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  1. The pre-Darwinian history of the comparative method, 1555–1855.Timothy D. Johnston - 2021 - History and Philosophy of the Life Sciences 43 (4):1-30.
    The comparative method, closely identified with Darwinian evolutionary biology, also has a long pre-Darwinian history. The method derives its scientific power from its ability to interpret comparative observations with reference to a theory of relatedness among the entities being compared. Such scientifically powerful strong comparison is distinguished from weak comparison, which lacks such theoretical grounding. This paper examines the history of the strong comparison permitted by the comparative method from the early modern period to the threshold of the Darwinian revolution (...)
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  • Mechanism, Autonomy and Biological Explanation.Leonardo Bich & William Bechtel - 2021 - Biology and Philosophy 36 (6):1-27.
    The new mechanists and the autonomy approach both aim to account for how biological phenomena are explained. One identifies appeals to how components of a mechanism are organized so that their activities produce a phenomenon. The other directs attention towards the whole organism and focuses on how it achieves self-maintenance. This paper discusses challenges each confronts and how each could benefit from collaboration with the other: the new mechanistic framework can gain by taking into account what happens outside individual mechanisms, (...)
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  • Philosophy of Science and the Curse of the Case Study.Adrian Currie - 2015 - In Christopher Daly (ed.), The Palgrave Handbook of Philosophical Methods. Palgrave Macmillan. pp. 553-572.
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  • Models in Medicine.Michael Wilde & Jon Williamson - unknown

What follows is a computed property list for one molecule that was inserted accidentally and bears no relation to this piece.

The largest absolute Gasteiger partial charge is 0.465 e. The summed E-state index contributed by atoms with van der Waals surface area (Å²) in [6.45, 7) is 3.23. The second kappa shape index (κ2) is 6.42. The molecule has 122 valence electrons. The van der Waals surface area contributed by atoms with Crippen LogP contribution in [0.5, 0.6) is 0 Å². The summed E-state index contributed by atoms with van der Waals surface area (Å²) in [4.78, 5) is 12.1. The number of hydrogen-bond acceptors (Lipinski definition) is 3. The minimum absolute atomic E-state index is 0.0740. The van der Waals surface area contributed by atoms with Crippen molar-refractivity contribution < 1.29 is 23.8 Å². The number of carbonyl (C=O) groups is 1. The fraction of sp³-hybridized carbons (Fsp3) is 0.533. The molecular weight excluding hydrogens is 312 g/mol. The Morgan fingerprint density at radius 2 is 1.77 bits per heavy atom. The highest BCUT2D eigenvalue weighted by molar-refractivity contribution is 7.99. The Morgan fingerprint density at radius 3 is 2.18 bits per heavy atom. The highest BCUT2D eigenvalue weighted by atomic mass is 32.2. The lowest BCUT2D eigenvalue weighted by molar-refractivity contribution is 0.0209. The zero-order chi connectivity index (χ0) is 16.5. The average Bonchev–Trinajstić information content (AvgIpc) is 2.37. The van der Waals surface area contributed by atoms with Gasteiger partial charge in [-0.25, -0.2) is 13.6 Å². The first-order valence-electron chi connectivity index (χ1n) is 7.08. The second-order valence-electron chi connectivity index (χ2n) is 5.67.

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  • Why Experiments Matter.Arnon Levy & Adrian Currie - 2018 - Inquiry: An Interdisciplinary Journal of Philosophy 62 (9-10):1066-1090.
    ABSTRACTExperimentation is traditionally considered a privileged means of confirmation. However, why and how experiments form a better confirmatory source relative to other strategies is unclear, and recent discussions have identified experiments with various modeling strategies on the one hand, and with ‘natural’ experiments on the other hand. We argue that experiments aiming to test theories are best understood as controlled investigations of specimens. ‘Control’ involves repeated, fine-grained causal manipulation of focal properties. This capacity generates rich knowledge of the object investigated. (...)
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  • Modeling Intentional Agency: A Neo-Gricean Framework.Matti Sarkia - 2021 - Synthese 199 (3-4):7003-7030.
    This paper analyzes three contrasting strategies for modeling intentional agency in contemporary analytic philosophy of mind and action, and draws parallels between them and similar strategies of scientific model-construction. Gricean modeling involves identifying primitive building blocks of intentional agency, and building up from such building blocks to prototypically agential behaviors. Analogical modeling is based on picking out an exemplary type of intentional agency, which is used as a model for other agential types. Theoretical modeling involves reasoning about intentional agency in (...)